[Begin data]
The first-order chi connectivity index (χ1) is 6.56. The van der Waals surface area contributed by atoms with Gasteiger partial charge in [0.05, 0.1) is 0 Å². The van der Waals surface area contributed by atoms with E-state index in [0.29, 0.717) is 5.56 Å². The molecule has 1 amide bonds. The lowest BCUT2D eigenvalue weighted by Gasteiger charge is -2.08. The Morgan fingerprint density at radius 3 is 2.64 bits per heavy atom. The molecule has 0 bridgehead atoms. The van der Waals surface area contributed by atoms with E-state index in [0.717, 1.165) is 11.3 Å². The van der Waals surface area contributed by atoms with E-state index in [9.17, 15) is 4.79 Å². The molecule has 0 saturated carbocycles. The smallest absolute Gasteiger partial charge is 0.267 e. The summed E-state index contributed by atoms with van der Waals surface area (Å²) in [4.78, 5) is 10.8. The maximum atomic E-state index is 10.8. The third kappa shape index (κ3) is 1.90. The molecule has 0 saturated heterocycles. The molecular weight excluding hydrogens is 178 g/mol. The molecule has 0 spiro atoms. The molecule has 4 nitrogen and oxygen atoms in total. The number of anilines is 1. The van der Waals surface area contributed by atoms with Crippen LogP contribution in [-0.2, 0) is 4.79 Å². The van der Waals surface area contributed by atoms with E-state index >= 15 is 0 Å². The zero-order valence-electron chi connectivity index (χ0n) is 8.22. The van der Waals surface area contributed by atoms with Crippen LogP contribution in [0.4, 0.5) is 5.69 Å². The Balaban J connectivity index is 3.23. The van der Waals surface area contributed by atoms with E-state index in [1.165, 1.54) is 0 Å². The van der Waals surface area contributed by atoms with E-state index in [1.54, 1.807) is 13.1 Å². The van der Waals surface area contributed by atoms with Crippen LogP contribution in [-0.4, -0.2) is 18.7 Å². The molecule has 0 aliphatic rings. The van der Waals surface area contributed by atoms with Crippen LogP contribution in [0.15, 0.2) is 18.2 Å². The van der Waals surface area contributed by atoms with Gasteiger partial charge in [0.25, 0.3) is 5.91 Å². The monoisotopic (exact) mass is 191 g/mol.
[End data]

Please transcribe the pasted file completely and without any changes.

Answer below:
The first-order chi connectivity index (χ1) is 6.56. The van der Waals surface area contributed by atoms with Gasteiger partial charge in [0.05, 0.1) is 0 Å². The van der Waals surface area contributed by atoms with E-state index in [0.29, 0.717) is 5.56 Å². The molecule has 1 amide bonds. The lowest BCUT2D eigenvalue weighted by Gasteiger charge is -2.08. The Morgan fingerprint density at radius 3 is 2.64 bits per heavy atom. The molecule has 0 bridgehead atoms. The van der Waals surface area contributed by atoms with E-state index in [0.717, 1.165) is 11.3 Å². The van der Waals surface area contributed by atoms with E-state index in [9.17, 15) is 4.79 Å². The molecule has 0 saturated carbocycles. The smallest absolute Gasteiger partial charge is 0.267 e. The summed E-state index contributed by atoms with van der Waals surface area (Å²) in [4.78, 5) is 10.8. The maximum atomic E-state index is 10.8. The third kappa shape index (κ3) is 1.90. The molecule has 0 saturated heterocycles. The molecular weight excluding hydrogens is 178 g/mol. The molecule has 0 spiro atoms. The molecule has 4 nitrogen and oxygen atoms in total. The number of anilines is 1. The van der Waals surface area contributed by atoms with Crippen LogP contribution in [-0.2, 0) is 4.79 Å². The van der Waals surface area contributed by atoms with E-state index >= 15 is 0 Å². The zero-order valence-electron chi connectivity index (χ0n) is 8.22. The van der Waals surface area contributed by atoms with Crippen LogP contribution in [0.4, 0.5) is 5.69 Å². The Balaban J connectivity index is 3.23. The van der Waals surface area contributed by atoms with E-state index in [1.165, 1.54) is 0 Å². The van der Waals surface area contributed by atoms with E-state index in [1.54, 1.807) is 13.1 Å². The van der Waals surface area contributed by atoms with Crippen LogP contribution in [-0.4, -0.2) is 18.7 Å². The molecule has 0 aliphatic rings. The van der Waals surface area contributed by atoms with Crippen LogP contribution in [0.15, 0.2) is 18.2 Å². The van der Waals surface area contributed by atoms with Gasteiger partial charge in [0.25, 0.3) is 5.91 Å². The monoisotopic (exact) mass is 191 g/mol.